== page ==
By: Rayhan A. Tariq; Rishik Vashisht; Ankur Sinha; Yevgeniya Scherbak
Published in NCBI
November 17, 2020
Close to 6,800 prescription medications and countless over-the-counter drugs are available in the United States. To further complicate a practitioner’s responsibility during patient care, there are thousands of health supplements, herbs, potions, and lotions used by the public regularly to treat their health problems. With the number of substances on the market, it is conceivable that mistakes can be made when practitioners prescribe or dispense drugs. Added to this is the high risk of interaction between substances.
Each year, in the United States alone, 7,000 to 9,000 people die due to a medication error. Additionally, hundreds of thousands of other patients experience but often do not report an adverse reaction or other complications related to a medication. The total cost of looking after patients with medication-associated errors exceeds $40 billion each year, with over 7 million patients affected. In addition to the monetary cost, patients experience psychological and physical pain and suffering as a result of medication errors. Finally, a major consequence of medication errors is that it leads to decreased patients satisfaction and a growing lack of trust in the healthcare system.
The most common reasons for errors include failure to communicate drug orders, illegible handwriting, wrong drug selection chosen from a drop-down menu, confusion over similarly named drugs, confusion over similar packaging between products, or errors involving dosing units or weight. Medication errors may be due to human errors, but it often results from a flawed system with inadequate backup to detect mistakes.
While there is no uniform definition of a medication error, The National Coordinating Council for Medication Error Reporting and Prevention defines a medication error as: “… any preventable event that may cause or lead to inappropriate medication use or patient harm while the medication is in the control of the healthcare professional, patient, or consumer. Such events may be related to professional practice, health care products, procedures, and systems, including prescribing; order communication; product labeling, packaging, and nomenclature; compounding; dispensing; distribution; administration; education; monitoring; and use.” However, there is no widely accepted uniform definition. Unfortunately, untoward medical errors and underreported medication errors result in significant morbidity and mortality. In order of frequency: medication errors, motor vehicle accidents, breast cancer, AIDS, and medication errors. Consider that two of the most common causes of death are related to healthcare-related events.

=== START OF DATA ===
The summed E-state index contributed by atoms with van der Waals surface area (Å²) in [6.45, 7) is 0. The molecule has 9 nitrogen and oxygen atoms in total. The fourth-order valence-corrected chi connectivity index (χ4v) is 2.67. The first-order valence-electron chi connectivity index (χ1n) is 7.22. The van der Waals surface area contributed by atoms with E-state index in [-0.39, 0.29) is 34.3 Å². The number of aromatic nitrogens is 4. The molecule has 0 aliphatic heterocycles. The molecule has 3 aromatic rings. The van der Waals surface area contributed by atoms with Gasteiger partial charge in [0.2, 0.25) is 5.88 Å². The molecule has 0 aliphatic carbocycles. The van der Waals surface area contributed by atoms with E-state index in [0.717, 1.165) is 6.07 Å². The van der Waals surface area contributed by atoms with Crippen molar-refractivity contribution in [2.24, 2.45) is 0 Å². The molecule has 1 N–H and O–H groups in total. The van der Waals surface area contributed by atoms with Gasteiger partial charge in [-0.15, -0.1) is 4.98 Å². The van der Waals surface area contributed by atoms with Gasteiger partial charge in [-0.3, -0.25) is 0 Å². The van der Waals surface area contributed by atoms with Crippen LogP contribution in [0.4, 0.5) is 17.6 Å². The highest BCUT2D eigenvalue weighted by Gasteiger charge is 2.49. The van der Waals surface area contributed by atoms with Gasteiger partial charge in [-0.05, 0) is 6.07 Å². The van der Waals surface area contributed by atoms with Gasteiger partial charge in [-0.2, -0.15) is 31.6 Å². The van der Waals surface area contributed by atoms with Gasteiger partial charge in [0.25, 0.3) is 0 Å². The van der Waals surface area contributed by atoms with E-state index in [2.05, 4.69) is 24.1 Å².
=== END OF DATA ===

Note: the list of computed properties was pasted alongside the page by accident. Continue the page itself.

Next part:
Medication errors can occur at many steps in patient care, from ordering the medication to the time when the patient is administered the drug. In general, medication errors usually occur at one of these points:
Medication errors are most common at the ordering or prescribing stage. Typical errors include the healthcare provider writing the wrong medication, wrong route or dose, or the wrong frequency. These ordering errors account for almost 50% of medication errors. Data show that nurses and pharmacists identify anywhere from 30% to 70% of medication-ordering errors. It is obvious that medication errors are a pervasive problem, but the problem is preventable in most cases.
I selected this article as the information provided addresses one side of the issue which simply is the produced medication bottles. In addition to the responsibly of the health care physicians and patients, mediation bottles that indicate wrong information can initiate negative reactions upon consumption. Such mistakes are made by human-error with no additional help to detect any mistakes or inaccuracies prior to continuing production. At various stages such mistakes will occur which then, as mentioned, will challenge the responsibility of those prescribing and those consuming. As a result, patients health is placed into jeopardy which can heighten one’s condition or lead to even worse effects.
It’s interesting to see how much goes into the medication prescription process, and where errors can arise along the way. I think the article points out a big problem…the medical system is not double-checking to see if they “gave us the right order.” While this may fly at a fast-food restaurant, it cannot fly in healthcare. I do feel for the medical professionals though because they have so much on their plate already. It is human to make mistakes.